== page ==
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Britain's Cheapest Home Is Up For Auction At Just One Pound

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Britain's Cheapest Home Is Up For Auction At Just One Pound

A semi-detached, three-storey, home in Scotland, with great connections to the town centre and local amenities, is up for sale at just £1 ($1.36).

From the outside and you'll think you're getting a bargain, step inside though and you'll see that actually the lowly fee is in place for a reason.

It's like the worst nightmares at the beginning of an episode of Homes Under The Hammer (make sure you've read that legal pack), but has potential.

The property goes up for auction next month, but if you want to get involved you'll have to turn a blind eye to the collapsed ceilings, ripped-up floors and the rubbish-ridden rooms.

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Credit: Auction House Scotland

The abandoned home-to-be shows mattress lying covered in dirt, and even a piano in one of the rooms.

Once you've repaired the staircases that connect each floor, however, then work can certainly begin on the rest of the property.

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Credit: Auction House Scotland

Credit: Auction House Scotland

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Credit: Auction House Scotland

Auction House Scotland, the team behind the sale, describe the property as: "A unique opportunity for a builder/developer looking to return this building to its former glory."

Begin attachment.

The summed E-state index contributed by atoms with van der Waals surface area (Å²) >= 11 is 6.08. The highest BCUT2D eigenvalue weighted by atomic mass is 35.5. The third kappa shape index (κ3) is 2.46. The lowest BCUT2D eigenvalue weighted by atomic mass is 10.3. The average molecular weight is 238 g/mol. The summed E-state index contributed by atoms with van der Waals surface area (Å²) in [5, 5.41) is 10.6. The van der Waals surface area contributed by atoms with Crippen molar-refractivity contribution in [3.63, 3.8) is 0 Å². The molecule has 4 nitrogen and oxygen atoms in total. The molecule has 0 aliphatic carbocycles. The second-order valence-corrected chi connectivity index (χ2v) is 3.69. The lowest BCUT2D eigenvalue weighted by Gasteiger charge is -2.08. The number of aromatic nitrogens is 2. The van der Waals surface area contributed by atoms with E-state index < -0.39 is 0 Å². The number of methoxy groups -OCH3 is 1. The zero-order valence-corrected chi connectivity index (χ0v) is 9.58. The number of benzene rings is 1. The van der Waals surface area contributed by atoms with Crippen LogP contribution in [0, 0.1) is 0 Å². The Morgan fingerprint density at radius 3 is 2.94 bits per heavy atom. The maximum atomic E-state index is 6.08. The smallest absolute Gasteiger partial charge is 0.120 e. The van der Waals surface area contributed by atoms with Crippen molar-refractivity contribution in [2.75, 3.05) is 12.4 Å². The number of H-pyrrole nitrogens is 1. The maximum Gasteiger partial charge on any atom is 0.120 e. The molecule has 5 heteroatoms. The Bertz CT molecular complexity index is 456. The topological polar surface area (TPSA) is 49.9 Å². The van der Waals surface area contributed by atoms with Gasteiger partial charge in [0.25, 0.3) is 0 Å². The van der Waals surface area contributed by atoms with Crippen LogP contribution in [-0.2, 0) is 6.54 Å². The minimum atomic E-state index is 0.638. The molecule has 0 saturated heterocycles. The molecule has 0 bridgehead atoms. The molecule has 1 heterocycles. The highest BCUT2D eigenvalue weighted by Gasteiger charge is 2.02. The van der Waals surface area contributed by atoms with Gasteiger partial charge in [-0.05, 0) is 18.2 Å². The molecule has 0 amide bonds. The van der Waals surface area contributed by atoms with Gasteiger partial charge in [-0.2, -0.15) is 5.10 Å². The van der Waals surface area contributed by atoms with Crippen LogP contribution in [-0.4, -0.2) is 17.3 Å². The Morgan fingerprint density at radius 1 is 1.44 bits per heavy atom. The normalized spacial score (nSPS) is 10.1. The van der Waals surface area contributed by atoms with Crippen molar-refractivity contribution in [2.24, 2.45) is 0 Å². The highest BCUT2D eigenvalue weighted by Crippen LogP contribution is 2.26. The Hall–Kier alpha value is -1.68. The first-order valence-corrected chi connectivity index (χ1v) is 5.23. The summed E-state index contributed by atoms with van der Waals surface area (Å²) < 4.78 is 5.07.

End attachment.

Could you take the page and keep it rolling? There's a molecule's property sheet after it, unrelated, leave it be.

It even has its own garage and a large garden - two strong points to consider when buying a house.

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Credit: Auction House Scotland

If you could contemplate skipping one of your Friday pints next week, by the time the auction comes around on October 5, you'll have saved up for a cheeky bid.

According to Rightmove, the average house price property in Kilmarnock was £111,044 ($150,835.51).

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At the other end of the scale in Scotland, part of an island is up for sale at £600,000.

The 98-hectare Fethaland croft, in North Roe, is on sale for £595,000 ($807,445), having been uninhabited for almost 80 years.

Part of the Shetland Islands, it's on the market alongside three smaller, tenanted crofts, one of which has a four-bedroom family home.

Credit: Cascade News

David Murray's family have owned the land for 150 years, but due to health reasons he's been forced to sell up. He described doing so as 'heartbreaking'.

Fethaland is popular with walkers and tourists, with human settlement dating back to prehistoric times. Even today it still features an Iron Age house and a Viking quarry.

Among its many features, it boasts opportunities to see killer whales, puffins and ospreys, and was once the biggest fishing station in the Shetland isles (before being abandoned in 1906).

Featured Image Credit: Auction House Scotland

Topics: Home, Scotland, auction

Michael Minay
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